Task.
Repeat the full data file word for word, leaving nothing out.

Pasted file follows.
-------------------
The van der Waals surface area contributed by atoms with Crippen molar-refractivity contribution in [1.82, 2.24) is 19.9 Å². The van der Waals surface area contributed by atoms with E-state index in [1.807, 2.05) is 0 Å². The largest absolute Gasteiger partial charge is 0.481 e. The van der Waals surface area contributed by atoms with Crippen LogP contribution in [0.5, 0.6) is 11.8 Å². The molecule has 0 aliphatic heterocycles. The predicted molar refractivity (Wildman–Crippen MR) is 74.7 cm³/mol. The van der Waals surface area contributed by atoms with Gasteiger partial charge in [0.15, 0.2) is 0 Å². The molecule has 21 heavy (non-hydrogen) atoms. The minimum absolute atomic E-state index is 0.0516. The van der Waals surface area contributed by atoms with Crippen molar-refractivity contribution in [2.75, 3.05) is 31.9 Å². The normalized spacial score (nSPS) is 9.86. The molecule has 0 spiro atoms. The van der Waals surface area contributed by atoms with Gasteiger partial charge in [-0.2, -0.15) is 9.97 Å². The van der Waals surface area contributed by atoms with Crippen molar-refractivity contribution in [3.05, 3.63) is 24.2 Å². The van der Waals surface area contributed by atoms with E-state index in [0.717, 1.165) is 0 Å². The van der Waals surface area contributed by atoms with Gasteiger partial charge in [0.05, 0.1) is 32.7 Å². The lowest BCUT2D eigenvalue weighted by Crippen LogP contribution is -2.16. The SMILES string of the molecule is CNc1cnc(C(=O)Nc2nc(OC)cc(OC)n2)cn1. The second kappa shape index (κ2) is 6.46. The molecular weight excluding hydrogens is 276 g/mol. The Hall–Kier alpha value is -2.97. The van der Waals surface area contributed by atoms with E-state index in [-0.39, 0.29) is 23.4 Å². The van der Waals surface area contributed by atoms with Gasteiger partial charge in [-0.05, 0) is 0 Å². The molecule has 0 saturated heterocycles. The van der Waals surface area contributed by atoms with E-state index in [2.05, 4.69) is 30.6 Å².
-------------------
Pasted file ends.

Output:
The van der Waals surface area contributed by atoms with Crippen molar-refractivity contribution in [1.82, 2.24) is 19.9 Å². The van der Waals surface area contributed by atoms with E-state index in [1.807, 2.05) is 0 Å². The largest absolute Gasteiger partial charge is 0.481 e. The van der Waals surface area contributed by atoms with Crippen LogP contribution in [0.5, 0.6) is 11.8 Å². The molecule has 0 aliphatic heterocycles. The predicted molar refractivity (Wildman–Crippen MR) is 74.7 cm³/mol. The van der Waals surface area contributed by atoms with Gasteiger partial charge in [0.15, 0.2) is 0 Å². The molecule has 21 heavy (non-hydrogen) atoms. The minimum absolute atomic E-state index is 0.0516. The van der Waals surface area contributed by atoms with Crippen molar-refractivity contribution in [2.75, 3.05) is 31.9 Å². The normalized spacial score (nSPS) is 9.86. The molecule has 0 spiro atoms. The van der Waals surface area contributed by atoms with Gasteiger partial charge in [-0.2, -0.15) is 9.97 Å². The van der Waals surface area contributed by atoms with Crippen molar-refractivity contribution in [3.05, 3.63) is 24.2 Å². The van der Waals surface area contributed by atoms with E-state index in [0.717, 1.165) is 0 Å². The van der Waals surface area contributed by atoms with Gasteiger partial charge in [0.05, 0.1) is 32.7 Å². The lowest BCUT2D eigenvalue weighted by Crippen LogP contribution is -2.16. The SMILES string of the molecule is CNc1cnc(C(=O)Nc2nc(OC)cc(OC)n2)cn1. The second kappa shape index (κ2) is 6.46. The molecular weight excluding hydrogens is 276 g/mol. The Hall–Kier alpha value is -2.97. The van der Waals surface area contributed by atoms with E-state index in [-0.39, 0.29) is 23.4 Å². The van der Waals surface area contributed by atoms with Gasteiger partial charge in [-0.05, 0) is 0 Å². The molecule has 0 saturated heterocycles. The van der Waals surface area contributed by atoms with E-state index in [2.05, 4.69) is 30.6 Å².